This event was part of the Oxford Martin School's seminar series on "Health in the 21st century: what’s new?"


"Is the planet full?" Panel Debate, Oxford Martin School, at the FT Weekend Oxford Literary Festival

March 2014

Speakers: Professor Ian Goldin, Dr Toby Ord, Professor Sarah Harper, Professor Robyn Norton and Professor Charles Godfray

What are the impacts of population growth? Can our planet support the demands of the ten billion people anticipated to be the world's population by the middle of this century?

Leading academics outline their views on how to mitigate the impacts of Earth's burgeoning population in the "Is the Planet Full?" panel debate at the Oxford Martin School. The event, held as part of the Oxford Literary Festival, saw a panel chaired by Professor Ian Goldin, Director of the Oxford Martin School, debate the question from the perspectives of food, healthcare, ethics and demography. "Is the Planet Full?", a collection of essays by Oxford Martin School academics, edited by Professor Goldin, will be published in May by Oxford University Press.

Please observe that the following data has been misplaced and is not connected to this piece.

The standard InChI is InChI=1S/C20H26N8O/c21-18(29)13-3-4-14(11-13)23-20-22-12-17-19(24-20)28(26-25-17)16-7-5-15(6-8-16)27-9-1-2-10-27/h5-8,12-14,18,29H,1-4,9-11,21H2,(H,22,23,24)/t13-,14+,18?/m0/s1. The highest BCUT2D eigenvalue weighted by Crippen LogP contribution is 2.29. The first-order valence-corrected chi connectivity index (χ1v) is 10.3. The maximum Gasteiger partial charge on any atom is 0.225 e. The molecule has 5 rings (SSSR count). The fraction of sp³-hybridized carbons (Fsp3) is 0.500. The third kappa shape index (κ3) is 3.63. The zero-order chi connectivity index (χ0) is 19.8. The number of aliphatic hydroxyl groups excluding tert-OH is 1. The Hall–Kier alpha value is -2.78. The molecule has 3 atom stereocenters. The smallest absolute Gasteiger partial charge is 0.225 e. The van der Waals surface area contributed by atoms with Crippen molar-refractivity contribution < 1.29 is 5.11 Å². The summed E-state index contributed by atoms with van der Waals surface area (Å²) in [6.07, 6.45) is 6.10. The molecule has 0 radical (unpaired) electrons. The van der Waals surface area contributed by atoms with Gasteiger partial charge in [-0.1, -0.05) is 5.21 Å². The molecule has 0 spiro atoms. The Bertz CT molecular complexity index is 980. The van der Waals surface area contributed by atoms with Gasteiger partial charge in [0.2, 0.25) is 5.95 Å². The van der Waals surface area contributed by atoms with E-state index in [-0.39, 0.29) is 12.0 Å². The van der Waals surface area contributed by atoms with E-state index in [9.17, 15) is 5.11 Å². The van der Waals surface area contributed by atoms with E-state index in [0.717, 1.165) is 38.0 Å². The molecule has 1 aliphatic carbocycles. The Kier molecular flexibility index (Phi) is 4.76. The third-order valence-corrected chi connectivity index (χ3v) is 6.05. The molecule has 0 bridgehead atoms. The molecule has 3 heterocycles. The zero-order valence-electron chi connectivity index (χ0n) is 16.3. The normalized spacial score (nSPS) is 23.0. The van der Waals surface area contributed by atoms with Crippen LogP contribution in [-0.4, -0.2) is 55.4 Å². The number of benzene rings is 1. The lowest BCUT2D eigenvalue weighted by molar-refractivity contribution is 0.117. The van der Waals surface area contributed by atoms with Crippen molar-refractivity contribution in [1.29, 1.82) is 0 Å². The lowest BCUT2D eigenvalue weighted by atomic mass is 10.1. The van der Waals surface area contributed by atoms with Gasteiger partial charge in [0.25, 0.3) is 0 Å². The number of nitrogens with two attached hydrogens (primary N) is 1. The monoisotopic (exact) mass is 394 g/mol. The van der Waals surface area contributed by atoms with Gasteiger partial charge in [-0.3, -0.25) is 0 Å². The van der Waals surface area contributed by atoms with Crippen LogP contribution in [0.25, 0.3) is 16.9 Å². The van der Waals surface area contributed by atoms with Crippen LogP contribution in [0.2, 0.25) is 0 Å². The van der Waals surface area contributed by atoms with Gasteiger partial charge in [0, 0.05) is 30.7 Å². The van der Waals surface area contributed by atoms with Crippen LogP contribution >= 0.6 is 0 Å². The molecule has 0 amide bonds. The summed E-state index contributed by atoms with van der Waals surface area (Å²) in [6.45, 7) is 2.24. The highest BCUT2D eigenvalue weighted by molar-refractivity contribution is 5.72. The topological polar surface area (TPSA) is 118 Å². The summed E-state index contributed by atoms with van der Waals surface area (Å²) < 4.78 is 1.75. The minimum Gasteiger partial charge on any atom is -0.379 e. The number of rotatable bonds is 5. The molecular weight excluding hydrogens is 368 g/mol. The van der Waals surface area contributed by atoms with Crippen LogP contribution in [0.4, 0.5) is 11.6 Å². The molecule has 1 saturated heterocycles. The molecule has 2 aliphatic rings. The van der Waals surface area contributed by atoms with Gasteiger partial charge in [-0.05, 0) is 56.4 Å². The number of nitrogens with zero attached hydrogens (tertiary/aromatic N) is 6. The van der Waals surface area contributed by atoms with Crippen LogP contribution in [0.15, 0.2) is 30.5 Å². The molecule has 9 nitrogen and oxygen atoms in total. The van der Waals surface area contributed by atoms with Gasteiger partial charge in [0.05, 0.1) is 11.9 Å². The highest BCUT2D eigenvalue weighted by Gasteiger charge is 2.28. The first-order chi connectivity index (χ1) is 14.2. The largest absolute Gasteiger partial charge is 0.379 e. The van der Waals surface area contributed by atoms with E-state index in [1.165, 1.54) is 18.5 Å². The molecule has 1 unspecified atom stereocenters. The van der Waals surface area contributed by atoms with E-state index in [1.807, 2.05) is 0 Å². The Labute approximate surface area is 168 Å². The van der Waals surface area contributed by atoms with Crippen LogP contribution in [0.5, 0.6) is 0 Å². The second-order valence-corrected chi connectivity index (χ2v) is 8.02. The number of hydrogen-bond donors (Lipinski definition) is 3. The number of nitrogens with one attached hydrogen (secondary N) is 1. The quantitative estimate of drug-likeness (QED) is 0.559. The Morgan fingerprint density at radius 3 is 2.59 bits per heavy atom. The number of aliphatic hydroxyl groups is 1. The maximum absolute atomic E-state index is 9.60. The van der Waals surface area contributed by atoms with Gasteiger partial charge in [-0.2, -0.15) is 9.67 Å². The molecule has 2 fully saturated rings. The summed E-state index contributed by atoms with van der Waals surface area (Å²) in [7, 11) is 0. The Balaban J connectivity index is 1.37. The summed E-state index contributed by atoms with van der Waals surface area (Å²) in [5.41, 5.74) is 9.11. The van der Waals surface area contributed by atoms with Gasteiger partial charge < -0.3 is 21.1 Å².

Professor Jason Hill, Enhancing The Sustainability Of Our Global Food System: A Life Cycle Perspective

May 2014

Professor Jason Hill, McKnight Land-Grant Professor in the Department of Bioproducts and Biosystems Engineering at the University of Minnesota, gave us a lecture on the sustainability of the food system, thanks to a benefaction from Professor Oliver Smithies, which enables Balliol College to bring distinguished visitors to the University of Oxford.

Lecture by Prof Jason Hill - Enhancing The Sustainability Of Our Global Food System: A Life Cycle Perspective from Oxford Future of Food on Vimeo.

Download Professor Jason Hill's slides.


"Is the planet full?" Panel Debate, Oxford Martin School, at the FT Weekend Oxford Literary Festival

March 2014

Speakers: Professor Ian Goldin, Dr Toby Ord, Professor Sarah Harper, Professor Robyn Norton and Professor Charles Godfray

What are the impacts of population growth? Can our planet support the demands of the ten billion people anticipated to be the world's population by the middle of this century?